Pete Buttigieg’s Top Cybersecurity Staffer Has Left the Campaign

His job was “to make sure 2016 doesn’t happen again.”

Former Mayor Pete Buttigieg on stage during the CNN Democratic Presidential Debate on the campus of Drake University.Edward M. PioRoda/Zuma Press

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The chief information security officer on Pete Buttigieg’s presidential campaign resigned from the campaign earlier this month over differences in opinion about how to best secure the campaign.

The staffer, Mick Baccio, told Mother Jones on Wednesday that he “had fundamental philosophical differences with campaign management regarding the architecture and scope of the information security program.” The news was first reported by the Wall Street Journal.

Baccio garnered largely positive headlines for the campaign in November after speaking at a cyber security conference about the challenges of his job. He’d taken the position in July 2019 knowing that the work, as with any campaign, could be short term, but he told the crowd that he was attracted by the chance to confront challenges inherent to securing a modern, high-profile presidential campaign, describing it as an opportunity that might not come again.

“Mick resigned earlier this month and we thank him for the work he did to protect our campaign against attacks,” Chris Meagher, a Buttigieg spokesperson, told Mother Jones. “Our campaign has retained a new security firm and continues to be committed to digital security and protecting against cyber attacks.”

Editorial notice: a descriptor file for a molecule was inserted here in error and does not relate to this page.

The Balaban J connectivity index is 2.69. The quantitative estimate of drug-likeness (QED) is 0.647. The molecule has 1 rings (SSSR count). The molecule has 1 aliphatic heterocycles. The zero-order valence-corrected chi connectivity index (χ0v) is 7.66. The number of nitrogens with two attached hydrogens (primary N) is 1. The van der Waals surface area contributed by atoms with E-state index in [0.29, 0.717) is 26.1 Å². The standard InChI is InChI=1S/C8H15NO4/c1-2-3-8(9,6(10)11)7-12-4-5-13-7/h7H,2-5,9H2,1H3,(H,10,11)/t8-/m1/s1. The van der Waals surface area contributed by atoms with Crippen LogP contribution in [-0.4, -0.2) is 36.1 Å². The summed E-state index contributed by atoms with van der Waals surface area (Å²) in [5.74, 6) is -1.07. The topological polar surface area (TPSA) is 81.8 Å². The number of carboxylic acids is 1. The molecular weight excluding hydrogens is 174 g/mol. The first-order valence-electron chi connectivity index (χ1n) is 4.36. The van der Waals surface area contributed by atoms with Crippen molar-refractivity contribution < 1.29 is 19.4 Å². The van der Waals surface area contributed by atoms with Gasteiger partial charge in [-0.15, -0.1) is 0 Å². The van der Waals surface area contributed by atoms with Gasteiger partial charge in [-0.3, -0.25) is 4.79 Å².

Meagher did not respond to follow-up questions seeking more information on why Baccio left, or about the firm the he said had been retained to manage information security.

During his November talk, Baccio said his job was “to make sure 2016 doesn’t happen again.” While he avoided discussing specifics of the campaign’s security strategy, he said that information security work on a campaign was “non-stop,” and included managing the risks of third-party vendors, such as those that serve as platforms for campaign email, fundraising, and document sharing. Presidential campaigns have been longstanding and obvious targets for hackers looking to gain intelligence, as in the case of the Russian government in 2016, looking to access sensitive emails and files and leak them to damage political figures.

“All campaigns access this ecosystem,” he said at the time. “I’m only as secure as [these platforms and their users].”

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We didn't know what to expect when we told you we needed to raise $400,000 before our fiscal year closed on June 30, and we're thrilled to report that our incredible community of readers contributed some $415,000 to help us keep charging as hard as we can during this crazy year.

You just sent an incredible message: that quality journalism doesn't have to answer to advertisers, billionaires, or hedge funds; that newsrooms can eke out an existence thanks primarily to the generosity of its readers. That's so powerful. Especially during what's been called a "media extinction event" when those looking to make a profit from the news pull back, the Mother Jones community steps in.

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